Hackers could be hijacking your gadgets to gain access to your network, experts warn
You may not have noticed it, but your home, and the world around you, is getting ever more smart and connected to the world around it.
Technology companies involved in the Internet of Things are releasing more and more connected products which they say will make our lives smoother and easier to control.
But now it seems that these smart products may actually be lacking in a rather important department.
The biggest cyber-attacks, hacks and data breaches Wed, March 15, 2017
From viruses to data breaches, cyber-crime is far from a modern invention – here is Express.co.uk's list of some of the biggest attacks in history.
Play slideshow GETTY 1 of 13
Google's Chinese operations were targeted in 2009
At the recent Kaspersky Analyst Summit in St Maarten, Express.co.uk spoke to David Jacoby, senior security researcher at Kaspersky Lab, who had a dire warning about the state of smart home protection available today.
Jacoby warns that many smart home products on the market today are severely lacking in proper security protection, leaving your house open to attack from criminals.
Hackers are able to ‘dial in’ to smart home products such as internet routers and even smart fridges to hijack their computing power, with the recent Mirai botnet affecting billions of devices around the world.
There are a huge range of smart connected devices available on the market today
Jacob is no stranger to the lax state of smart home security, as two years ago, he carried out an experiment that saw him successfully hack and hijack the entirety of his fairly large smart device family in his home.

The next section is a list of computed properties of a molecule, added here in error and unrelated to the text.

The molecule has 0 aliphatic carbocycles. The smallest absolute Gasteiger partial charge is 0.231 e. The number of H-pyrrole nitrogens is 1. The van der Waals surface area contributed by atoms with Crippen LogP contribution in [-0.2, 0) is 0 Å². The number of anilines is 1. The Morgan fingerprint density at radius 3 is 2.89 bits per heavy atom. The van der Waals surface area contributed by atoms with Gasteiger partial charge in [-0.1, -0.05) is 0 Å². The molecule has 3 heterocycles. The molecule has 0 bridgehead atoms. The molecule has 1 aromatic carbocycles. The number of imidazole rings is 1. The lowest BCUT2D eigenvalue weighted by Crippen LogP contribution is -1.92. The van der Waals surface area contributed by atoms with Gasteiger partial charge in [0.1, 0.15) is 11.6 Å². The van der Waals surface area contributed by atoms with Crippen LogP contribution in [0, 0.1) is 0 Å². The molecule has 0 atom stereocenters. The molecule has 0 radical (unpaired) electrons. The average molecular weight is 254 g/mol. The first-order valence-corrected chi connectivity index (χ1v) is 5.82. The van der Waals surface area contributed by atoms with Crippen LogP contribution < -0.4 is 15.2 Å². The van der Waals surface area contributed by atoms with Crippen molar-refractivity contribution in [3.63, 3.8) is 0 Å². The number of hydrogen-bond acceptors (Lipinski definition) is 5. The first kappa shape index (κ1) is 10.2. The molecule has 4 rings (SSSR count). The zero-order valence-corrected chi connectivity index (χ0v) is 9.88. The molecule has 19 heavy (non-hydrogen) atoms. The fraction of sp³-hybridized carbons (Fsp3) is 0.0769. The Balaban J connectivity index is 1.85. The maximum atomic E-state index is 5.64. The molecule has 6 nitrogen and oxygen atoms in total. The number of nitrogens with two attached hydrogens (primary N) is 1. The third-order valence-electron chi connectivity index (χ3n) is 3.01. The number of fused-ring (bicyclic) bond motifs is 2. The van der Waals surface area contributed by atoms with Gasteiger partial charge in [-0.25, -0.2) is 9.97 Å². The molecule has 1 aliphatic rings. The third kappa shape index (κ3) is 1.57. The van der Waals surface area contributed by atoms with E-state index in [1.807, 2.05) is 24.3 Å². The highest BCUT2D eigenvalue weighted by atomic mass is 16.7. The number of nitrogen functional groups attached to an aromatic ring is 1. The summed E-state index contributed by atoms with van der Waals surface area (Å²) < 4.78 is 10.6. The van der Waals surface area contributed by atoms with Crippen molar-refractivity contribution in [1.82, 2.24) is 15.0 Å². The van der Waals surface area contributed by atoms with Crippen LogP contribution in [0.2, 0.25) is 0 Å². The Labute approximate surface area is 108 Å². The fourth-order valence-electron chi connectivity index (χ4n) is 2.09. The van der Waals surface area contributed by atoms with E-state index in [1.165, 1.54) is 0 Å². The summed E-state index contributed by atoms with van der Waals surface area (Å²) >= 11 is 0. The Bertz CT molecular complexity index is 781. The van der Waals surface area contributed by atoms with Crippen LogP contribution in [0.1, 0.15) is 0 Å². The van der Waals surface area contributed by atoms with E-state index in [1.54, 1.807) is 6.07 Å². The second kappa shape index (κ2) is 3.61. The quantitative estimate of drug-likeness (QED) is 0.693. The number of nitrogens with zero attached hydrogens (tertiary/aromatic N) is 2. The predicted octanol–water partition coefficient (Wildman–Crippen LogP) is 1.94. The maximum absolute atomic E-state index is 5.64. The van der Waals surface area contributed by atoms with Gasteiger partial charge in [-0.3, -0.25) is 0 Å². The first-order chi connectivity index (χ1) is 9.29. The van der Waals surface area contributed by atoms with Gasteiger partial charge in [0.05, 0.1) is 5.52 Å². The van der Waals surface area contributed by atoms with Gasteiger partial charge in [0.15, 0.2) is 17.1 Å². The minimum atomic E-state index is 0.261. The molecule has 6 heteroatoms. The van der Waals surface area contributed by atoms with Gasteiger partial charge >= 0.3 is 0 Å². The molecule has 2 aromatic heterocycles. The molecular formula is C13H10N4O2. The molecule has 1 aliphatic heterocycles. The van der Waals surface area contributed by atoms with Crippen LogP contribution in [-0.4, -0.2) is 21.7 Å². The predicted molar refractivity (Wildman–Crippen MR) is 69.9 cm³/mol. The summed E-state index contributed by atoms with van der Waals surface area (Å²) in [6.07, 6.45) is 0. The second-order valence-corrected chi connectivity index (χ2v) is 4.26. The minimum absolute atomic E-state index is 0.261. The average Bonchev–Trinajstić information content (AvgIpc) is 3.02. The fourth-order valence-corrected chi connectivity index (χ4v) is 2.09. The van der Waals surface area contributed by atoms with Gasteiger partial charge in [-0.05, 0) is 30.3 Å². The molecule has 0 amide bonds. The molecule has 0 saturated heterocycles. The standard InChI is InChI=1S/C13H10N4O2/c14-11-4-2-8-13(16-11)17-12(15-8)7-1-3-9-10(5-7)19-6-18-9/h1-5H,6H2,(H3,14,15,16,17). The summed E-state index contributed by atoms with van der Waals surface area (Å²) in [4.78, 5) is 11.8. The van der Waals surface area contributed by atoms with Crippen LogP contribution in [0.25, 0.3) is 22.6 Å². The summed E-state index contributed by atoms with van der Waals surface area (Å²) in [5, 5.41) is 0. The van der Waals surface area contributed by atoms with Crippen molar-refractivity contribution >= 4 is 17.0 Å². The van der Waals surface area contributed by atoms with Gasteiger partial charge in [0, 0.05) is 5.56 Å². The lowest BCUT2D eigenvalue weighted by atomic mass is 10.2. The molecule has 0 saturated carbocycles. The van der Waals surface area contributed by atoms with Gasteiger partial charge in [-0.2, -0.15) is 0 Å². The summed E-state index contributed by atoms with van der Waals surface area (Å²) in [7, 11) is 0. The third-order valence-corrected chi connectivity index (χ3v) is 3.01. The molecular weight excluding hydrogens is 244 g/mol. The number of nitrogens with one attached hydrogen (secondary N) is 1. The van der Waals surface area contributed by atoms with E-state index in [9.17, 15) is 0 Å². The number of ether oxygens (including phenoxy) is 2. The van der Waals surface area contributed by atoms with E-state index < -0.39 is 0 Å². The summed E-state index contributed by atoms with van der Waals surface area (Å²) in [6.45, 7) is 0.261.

The hacked products included offerings from several big names vendors, showing the worrying state of smart home technology security.
Get Quotes on Home Insurance
However, it seems that in the time since then, not much has improved.
"Nothing has changed,” Jacoby told Express.co.uk, adding that many ‘smart’ products are in fact in danger as soon as you buy them in a shop.
That’s because the support lifecycle of connected devices is about six months to a year – and that's after the device has been built production, not after when you bought the TV at the store, or when you put it in your home.
"You can buy a brand-new TV or connected device at a store, and that device might not even be supported anymore,” Jacoby added, "There's no patch – it doesn't exist!”
"(Vendors) release new products so fast, meaning that even if something is brand new for you, it won't be for them.”
Smart, connected TV sets are a particular security worry
The security problem is heightened by the fact that most manufacturers of new smart products are not security experts.
In an incredibly fast-paced and changing market, getting your product out and into stores can be the difference between success and failure – even if that means cutting corners in testing.
Jacoby highlights smart TVs as one particular problem area. On average, people buy a new television every five years, meaning that any vulnerabilities are likely to affect a wide number of devices and be found in woefully outdated hardware.
But are the manufacturers to blame? After all, they are in the entertainment business, and as Jacoby notes, all they want to do is get you to watch TV, not to focus on IT security – which leads to a major problem.
So what can be done to address the issue?
Jacoby says that he would “love” to see better regulation on smart connected products – “but I don't think it will happen in the near future”
“It’s mainly about responsibility,” he says, “the vendors need to take more responsibility in adding those extra security layers.”
"There will always be some kind of problem with these products – that's just kind of a fact, but if you remove the really simple, really trivial stuff, that would help a lot.”